The tilt between Team USA and Team Canada on Friday was no ordinary hockey game. Not only was it a semifinal with the winner advancing to the gold medal contest, but it was also a battle between two bitter rivals. It was a game between two of the world’s hockey powerhouses and arguably the two best squads in the tournament.
The Americans were aiming to earn well-deserved respect from the hockey world as the underdogs while Canada looked to preserve their well-earned reputation as the top hockey nation on Earth. In a rematch of the 2010 gold medal game, the Canadians once again pulled through with a victory and are now on the brink of earning their third gold medal in the last four Olympics.
Dallas Stars forward Jamie Benn scored the lone goal in a 1-0 decision. The tally came early in the second period on a nice feed from St. Louis Blues defenseman Jay Bouwmeester who found Benn right in front of the net.
It wasn’t the star-studded offense, headlined by Sidney Crosby and Jonathan Toews, that won the match for Canada. Instead, it was the lack of offense generated by Team USA that wound up costing the Americans the game. They fired 31 shots on net but couldn’t beat goaltender Carey Price, and only a few of those shots were from quality scoring areas. USA failed to convert on any of its three power plays, despite coming into the game with the third-ranked power play unit at 27.3 percent.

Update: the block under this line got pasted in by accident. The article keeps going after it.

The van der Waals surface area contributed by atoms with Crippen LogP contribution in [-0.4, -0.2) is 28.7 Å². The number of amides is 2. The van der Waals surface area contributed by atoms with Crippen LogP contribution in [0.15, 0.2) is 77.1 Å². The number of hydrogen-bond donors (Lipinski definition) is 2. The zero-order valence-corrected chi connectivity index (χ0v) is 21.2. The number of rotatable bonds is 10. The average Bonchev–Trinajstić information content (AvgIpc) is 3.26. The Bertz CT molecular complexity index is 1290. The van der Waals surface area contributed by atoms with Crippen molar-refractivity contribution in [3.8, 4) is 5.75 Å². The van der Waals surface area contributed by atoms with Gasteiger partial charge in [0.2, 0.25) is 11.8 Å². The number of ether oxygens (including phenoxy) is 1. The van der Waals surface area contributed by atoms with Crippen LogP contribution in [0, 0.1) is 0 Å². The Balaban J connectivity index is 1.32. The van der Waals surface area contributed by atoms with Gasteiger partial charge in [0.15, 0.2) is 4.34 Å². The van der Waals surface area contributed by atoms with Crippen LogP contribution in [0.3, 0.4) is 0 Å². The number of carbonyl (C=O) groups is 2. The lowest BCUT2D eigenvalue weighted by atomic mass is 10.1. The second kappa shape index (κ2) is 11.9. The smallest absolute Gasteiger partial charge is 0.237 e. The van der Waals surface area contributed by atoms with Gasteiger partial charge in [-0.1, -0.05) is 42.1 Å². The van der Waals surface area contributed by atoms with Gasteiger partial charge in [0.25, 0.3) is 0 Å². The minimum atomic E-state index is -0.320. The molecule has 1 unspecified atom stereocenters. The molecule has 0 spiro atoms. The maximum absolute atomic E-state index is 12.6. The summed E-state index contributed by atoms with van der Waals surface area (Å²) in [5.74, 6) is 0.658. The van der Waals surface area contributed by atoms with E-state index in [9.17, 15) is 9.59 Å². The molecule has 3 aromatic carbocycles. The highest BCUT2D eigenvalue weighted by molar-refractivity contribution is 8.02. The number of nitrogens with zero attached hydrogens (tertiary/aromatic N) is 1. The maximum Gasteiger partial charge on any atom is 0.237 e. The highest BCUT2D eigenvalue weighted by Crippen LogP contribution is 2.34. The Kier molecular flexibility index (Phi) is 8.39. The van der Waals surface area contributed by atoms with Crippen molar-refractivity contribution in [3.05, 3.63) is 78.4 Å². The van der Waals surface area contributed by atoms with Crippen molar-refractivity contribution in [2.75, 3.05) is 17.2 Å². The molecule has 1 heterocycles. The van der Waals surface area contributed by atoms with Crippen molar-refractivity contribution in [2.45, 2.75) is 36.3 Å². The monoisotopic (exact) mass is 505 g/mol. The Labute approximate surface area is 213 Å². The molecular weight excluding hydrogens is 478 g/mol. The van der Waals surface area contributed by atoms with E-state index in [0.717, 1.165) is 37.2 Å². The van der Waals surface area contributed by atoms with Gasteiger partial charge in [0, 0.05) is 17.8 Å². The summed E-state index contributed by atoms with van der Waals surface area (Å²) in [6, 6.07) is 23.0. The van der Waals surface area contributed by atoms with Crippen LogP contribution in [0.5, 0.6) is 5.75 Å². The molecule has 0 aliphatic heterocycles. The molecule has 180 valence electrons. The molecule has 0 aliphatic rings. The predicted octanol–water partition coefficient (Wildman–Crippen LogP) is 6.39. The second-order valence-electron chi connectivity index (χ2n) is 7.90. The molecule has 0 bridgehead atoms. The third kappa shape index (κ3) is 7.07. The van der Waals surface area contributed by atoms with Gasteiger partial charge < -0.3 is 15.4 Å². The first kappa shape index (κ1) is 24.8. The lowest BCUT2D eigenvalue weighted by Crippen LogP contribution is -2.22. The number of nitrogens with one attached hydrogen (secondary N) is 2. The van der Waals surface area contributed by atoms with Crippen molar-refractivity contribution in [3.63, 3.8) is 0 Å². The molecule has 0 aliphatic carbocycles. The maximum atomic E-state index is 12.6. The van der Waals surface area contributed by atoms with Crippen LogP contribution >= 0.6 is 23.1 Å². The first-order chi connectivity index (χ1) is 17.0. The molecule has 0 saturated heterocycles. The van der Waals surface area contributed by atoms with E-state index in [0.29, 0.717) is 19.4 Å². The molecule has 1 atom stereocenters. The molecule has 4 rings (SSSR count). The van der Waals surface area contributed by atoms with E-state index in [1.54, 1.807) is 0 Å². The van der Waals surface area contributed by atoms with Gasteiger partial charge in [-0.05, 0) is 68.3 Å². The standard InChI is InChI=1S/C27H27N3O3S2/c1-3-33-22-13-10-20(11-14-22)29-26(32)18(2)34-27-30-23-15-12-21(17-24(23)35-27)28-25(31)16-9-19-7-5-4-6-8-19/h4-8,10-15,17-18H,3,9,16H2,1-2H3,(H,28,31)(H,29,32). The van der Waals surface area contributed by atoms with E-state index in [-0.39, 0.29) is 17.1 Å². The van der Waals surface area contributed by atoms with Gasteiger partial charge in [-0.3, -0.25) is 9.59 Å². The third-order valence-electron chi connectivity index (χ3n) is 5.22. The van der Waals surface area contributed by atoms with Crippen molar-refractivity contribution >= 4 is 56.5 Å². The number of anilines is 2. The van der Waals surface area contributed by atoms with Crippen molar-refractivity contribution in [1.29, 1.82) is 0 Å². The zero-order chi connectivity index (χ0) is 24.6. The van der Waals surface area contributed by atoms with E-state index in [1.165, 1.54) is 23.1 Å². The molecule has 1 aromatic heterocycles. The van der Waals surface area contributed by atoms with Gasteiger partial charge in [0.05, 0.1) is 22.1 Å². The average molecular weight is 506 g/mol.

The Canadians boast the best defense in the tournament with superstars Shea Weber, Drew Doughty and Duncan Keith patrolling the blue line, so a low-scoring game was expected. But a shutout against a high-powered offense? There aren’t many who saw that coming. USA potted five goals against a solid Czech Republic squad in the quarterfinals and managed to score a whopping seven goals on Slovakia during the preliminaries.
With elite offensive talent on the roster in Phil Kessel, Patrick Kane and Zach Parise, the team should have been able to find the score sheet. Kessel’s line with Toronto Maple Leafs teammate James van Riemsdyk and San Jose Sharks pivot Joe Pavelski combined for 18 points over USA’s first four games, but they were shut down completely against Canada. The squad’s third line of Dustin Brown, David Backes and Ryan Callahan, which had been highly effective in wins over Russia and the Czechs, didn’t even register a single shot on net.
It was a demoralizing way to end what looked like a promising gold medal run for Team USA. They’ll face Finland in the bronze medal game on Saturday. If they win, it’ll be the first bronze medal for USA men’s hockey since 1936. Meanwhile, Canada and Sweden will battle for gold on Sunday in a rematch of the 1994 gold medal contest.